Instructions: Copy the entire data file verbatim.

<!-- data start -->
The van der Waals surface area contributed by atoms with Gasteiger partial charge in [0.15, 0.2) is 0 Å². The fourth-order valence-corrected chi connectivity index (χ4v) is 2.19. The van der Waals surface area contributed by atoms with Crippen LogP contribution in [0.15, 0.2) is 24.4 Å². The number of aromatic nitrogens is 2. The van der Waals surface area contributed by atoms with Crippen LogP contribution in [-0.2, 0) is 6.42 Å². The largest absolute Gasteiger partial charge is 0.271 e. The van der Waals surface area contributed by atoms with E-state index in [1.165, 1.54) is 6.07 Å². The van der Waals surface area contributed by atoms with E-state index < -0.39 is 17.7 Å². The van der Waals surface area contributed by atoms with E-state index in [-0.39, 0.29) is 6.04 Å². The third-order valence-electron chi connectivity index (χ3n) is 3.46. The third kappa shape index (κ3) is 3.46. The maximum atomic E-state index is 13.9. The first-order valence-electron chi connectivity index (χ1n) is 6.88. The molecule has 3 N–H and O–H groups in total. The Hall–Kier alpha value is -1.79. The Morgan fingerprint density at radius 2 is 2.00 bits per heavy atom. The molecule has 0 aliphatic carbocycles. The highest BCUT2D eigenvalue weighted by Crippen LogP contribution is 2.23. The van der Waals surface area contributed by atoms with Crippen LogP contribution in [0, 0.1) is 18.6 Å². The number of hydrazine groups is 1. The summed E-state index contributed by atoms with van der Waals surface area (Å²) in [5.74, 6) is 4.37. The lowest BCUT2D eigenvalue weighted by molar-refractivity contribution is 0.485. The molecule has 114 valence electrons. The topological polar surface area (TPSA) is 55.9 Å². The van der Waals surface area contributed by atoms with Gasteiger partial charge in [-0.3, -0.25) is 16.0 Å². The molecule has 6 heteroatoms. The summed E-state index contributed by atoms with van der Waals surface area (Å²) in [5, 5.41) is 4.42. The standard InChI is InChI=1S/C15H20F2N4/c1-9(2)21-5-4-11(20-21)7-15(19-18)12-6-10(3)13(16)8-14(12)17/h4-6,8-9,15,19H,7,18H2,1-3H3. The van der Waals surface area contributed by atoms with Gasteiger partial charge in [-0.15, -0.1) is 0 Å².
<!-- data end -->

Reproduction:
The van der Waals surface area contributed by atoms with Gasteiger partial charge in [0.15, 0.2) is 0 Å². The fourth-order valence-corrected chi connectivity index (χ4v) is 2.19. The van der Waals surface area contributed by atoms with Crippen LogP contribution in [0.15, 0.2) is 24.4 Å². The number of aromatic nitrogens is 2. The van der Waals surface area contributed by atoms with Crippen LogP contribution in [-0.2, 0) is 6.42 Å². The largest absolute Gasteiger partial charge is 0.271 e. The van der Waals surface area contributed by atoms with E-state index in [1.165, 1.54) is 6.07 Å². The van der Waals surface area contributed by atoms with E-state index < -0.39 is 17.7 Å². The van der Waals surface area contributed by atoms with E-state index in [-0.39, 0.29) is 6.04 Å². The third-order valence-electron chi connectivity index (χ3n) is 3.46. The third kappa shape index (κ3) is 3.46. The maximum atomic E-state index is 13.9. The first-order valence-electron chi connectivity index (χ1n) is 6.88. The molecule has 3 N–H and O–H groups in total. The Hall–Kier alpha value is -1.79. The Morgan fingerprint density at radius 2 is 2.00 bits per heavy atom. The molecule has 0 aliphatic carbocycles. The highest BCUT2D eigenvalue weighted by Crippen LogP contribution is 2.23. The van der Waals surface area contributed by atoms with Crippen LogP contribution in [0, 0.1) is 18.6 Å². The number of hydrazine groups is 1. The summed E-state index contributed by atoms with van der Waals surface area (Å²) in [5.74, 6) is 4.37. The lowest BCUT2D eigenvalue weighted by molar-refractivity contribution is 0.485. The molecule has 114 valence electrons. The topological polar surface area (TPSA) is 55.9 Å². The van der Waals surface area contributed by atoms with Gasteiger partial charge in [-0.3, -0.25) is 16.0 Å². The molecule has 6 heteroatoms. The summed E-state index contributed by atoms with van der Waals surface area (Å²) in [5, 5.41) is 4.42. The standard InChI is InChI=1S/C15H20F2N4/c1-9(2)21-5-4-11(20-21)7-15(19-18)12-6-10(3)13(16)8-14(12)17/h4-6,8-9,15,19H,7,18H2,1-3H3. The van der Waals surface area contributed by atoms with Gasteiger partial charge in [-0.15, -0.1) is 0 Å².